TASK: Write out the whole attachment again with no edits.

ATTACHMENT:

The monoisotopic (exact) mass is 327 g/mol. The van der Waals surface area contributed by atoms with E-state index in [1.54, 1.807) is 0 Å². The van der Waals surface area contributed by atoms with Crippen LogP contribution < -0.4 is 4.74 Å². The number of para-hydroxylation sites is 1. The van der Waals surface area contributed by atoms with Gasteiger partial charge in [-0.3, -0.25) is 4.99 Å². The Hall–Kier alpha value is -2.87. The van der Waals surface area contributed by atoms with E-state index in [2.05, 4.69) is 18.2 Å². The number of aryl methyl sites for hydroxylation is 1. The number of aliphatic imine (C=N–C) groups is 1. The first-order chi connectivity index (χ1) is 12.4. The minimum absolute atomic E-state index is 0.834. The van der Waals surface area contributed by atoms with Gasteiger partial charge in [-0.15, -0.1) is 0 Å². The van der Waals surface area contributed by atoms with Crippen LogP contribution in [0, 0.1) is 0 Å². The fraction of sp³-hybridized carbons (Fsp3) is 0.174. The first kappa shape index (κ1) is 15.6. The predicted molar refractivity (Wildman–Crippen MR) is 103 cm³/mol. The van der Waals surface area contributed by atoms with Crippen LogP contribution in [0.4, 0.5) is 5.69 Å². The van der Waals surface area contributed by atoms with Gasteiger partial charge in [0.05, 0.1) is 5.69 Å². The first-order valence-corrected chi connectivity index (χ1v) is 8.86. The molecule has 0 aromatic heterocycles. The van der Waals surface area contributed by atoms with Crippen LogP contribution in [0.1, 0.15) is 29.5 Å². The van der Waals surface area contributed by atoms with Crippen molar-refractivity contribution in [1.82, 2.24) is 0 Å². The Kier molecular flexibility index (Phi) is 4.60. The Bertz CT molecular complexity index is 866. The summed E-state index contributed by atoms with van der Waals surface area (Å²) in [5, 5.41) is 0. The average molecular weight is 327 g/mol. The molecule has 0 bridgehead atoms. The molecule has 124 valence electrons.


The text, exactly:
The monoisotopic (exact) mass is 327 g/mol. The van der Waals surface area contributed by atoms with E-state index in [1.54, 1.807) is 0 Å². The van der Waals surface area contributed by atoms with Crippen LogP contribution < -0.4 is 4.74 Å². The number of para-hydroxylation sites is 1. The van der Waals surface area contributed by atoms with Gasteiger partial charge in [-0.3, -0.25) is 4.99 Å². The Hall–Kier alpha value is -2.87. The van der Waals surface area contributed by atoms with E-state index in [2.05, 4.69) is 18.2 Å². The number of aryl methyl sites for hydroxylation is 1. The number of aliphatic imine (C=N–C) groups is 1. The first-order chi connectivity index (χ1) is 12.4. The minimum absolute atomic E-state index is 0.834. The van der Waals surface area contributed by atoms with Gasteiger partial charge in [-0.15, -0.1) is 0 Å². The van der Waals surface area contributed by atoms with Crippen LogP contribution in [0, 0.1) is 0 Å². The fraction of sp³-hybridized carbons (Fsp3) is 0.174. The first kappa shape index (κ1) is 15.6. The predicted molar refractivity (Wildman–Crippen MR) is 103 cm³/mol. The van der Waals surface area contributed by atoms with Crippen LogP contribution in [0.4, 0.5) is 5.69 Å². The van der Waals surface area contributed by atoms with Gasteiger partial charge in [0.05, 0.1) is 5.69 Å². The first-order valence-corrected chi connectivity index (χ1v) is 8.86. The molecule has 0 aromatic heterocycles. The van der Waals surface area contributed by atoms with Crippen LogP contribution in [0.1, 0.15) is 29.5 Å². The van der Waals surface area contributed by atoms with Crippen molar-refractivity contribution in [1.82, 2.24) is 0 Å². The Kier molecular flexibility index (Phi) is 4.60. The Bertz CT molecular complexity index is 866. The summed E-state index contributed by atoms with van der Waals surface area (Å²) in [5, 5.41) is 0. The average molecular weight is 327 g/mol. The molecule has 0 bridgehead atoms. The molecule has 124 valence electrons.